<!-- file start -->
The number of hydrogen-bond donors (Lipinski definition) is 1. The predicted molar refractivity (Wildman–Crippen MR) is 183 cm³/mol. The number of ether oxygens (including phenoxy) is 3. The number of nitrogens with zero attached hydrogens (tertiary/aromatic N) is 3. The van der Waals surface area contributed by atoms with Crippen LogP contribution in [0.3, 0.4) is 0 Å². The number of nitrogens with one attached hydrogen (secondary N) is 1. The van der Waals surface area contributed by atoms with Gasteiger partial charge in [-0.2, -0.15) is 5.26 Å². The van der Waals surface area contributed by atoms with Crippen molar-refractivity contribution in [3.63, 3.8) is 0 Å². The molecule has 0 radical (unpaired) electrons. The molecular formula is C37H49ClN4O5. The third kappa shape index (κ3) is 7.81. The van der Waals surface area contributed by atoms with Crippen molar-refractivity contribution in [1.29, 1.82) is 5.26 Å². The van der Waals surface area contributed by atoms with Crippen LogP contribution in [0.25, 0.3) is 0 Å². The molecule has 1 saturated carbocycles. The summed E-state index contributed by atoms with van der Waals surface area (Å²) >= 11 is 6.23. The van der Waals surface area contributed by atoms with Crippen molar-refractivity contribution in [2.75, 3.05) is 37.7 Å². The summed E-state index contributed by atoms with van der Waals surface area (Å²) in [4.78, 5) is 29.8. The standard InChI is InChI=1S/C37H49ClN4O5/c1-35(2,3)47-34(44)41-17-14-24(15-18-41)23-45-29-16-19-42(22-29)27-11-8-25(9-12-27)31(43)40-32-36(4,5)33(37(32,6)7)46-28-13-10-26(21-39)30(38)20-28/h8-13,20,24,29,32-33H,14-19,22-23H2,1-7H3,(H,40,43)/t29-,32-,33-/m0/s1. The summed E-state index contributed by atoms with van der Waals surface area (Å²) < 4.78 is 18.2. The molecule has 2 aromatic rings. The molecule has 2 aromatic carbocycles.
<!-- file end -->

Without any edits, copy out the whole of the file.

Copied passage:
The number of hydrogen-bond donors (Lipinski definition) is 1. The predicted molar refractivity (Wildman–Crippen MR) is 183 cm³/mol. The number of ether oxygens (including phenoxy) is 3. The number of nitrogens with zero attached hydrogens (tertiary/aromatic N) is 3. The van der Waals surface area contributed by atoms with Crippen LogP contribution in [0.3, 0.4) is 0 Å². The number of nitrogens with one attached hydrogen (secondary N) is 1. The van der Waals surface area contributed by atoms with Gasteiger partial charge in [-0.2, -0.15) is 5.26 Å². The van der Waals surface area contributed by atoms with Crippen molar-refractivity contribution in [3.63, 3.8) is 0 Å². The molecule has 0 radical (unpaired) electrons. The molecular formula is C37H49ClN4O5. The third kappa shape index (κ3) is 7.81. The van der Waals surface area contributed by atoms with Crippen molar-refractivity contribution in [1.29, 1.82) is 5.26 Å². The van der Waals surface area contributed by atoms with Crippen LogP contribution in [0.25, 0.3) is 0 Å². The molecule has 1 saturated carbocycles. The summed E-state index contributed by atoms with van der Waals surface area (Å²) >= 11 is 6.23. The van der Waals surface area contributed by atoms with Crippen molar-refractivity contribution in [2.75, 3.05) is 37.7 Å². The summed E-state index contributed by atoms with van der Waals surface area (Å²) in [4.78, 5) is 29.8. The standard InChI is InChI=1S/C37H49ClN4O5/c1-35(2,3)47-34(44)41-17-14-24(15-18-41)23-45-29-16-19-42(22-29)27-11-8-25(9-12-27)31(43)40-32-36(4,5)33(37(32,6)7)46-28-13-10-26(21-39)30(38)20-28/h8-13,20,24,29,32-33H,14-19,22-23H2,1-7H3,(H,40,43)/t29-,32-,33-/m0/s1. The summed E-state index contributed by atoms with van der Waals surface area (Å²) < 4.78 is 18.2. The molecule has 2 aromatic rings. The molecule has 2 aromatic carbocycles.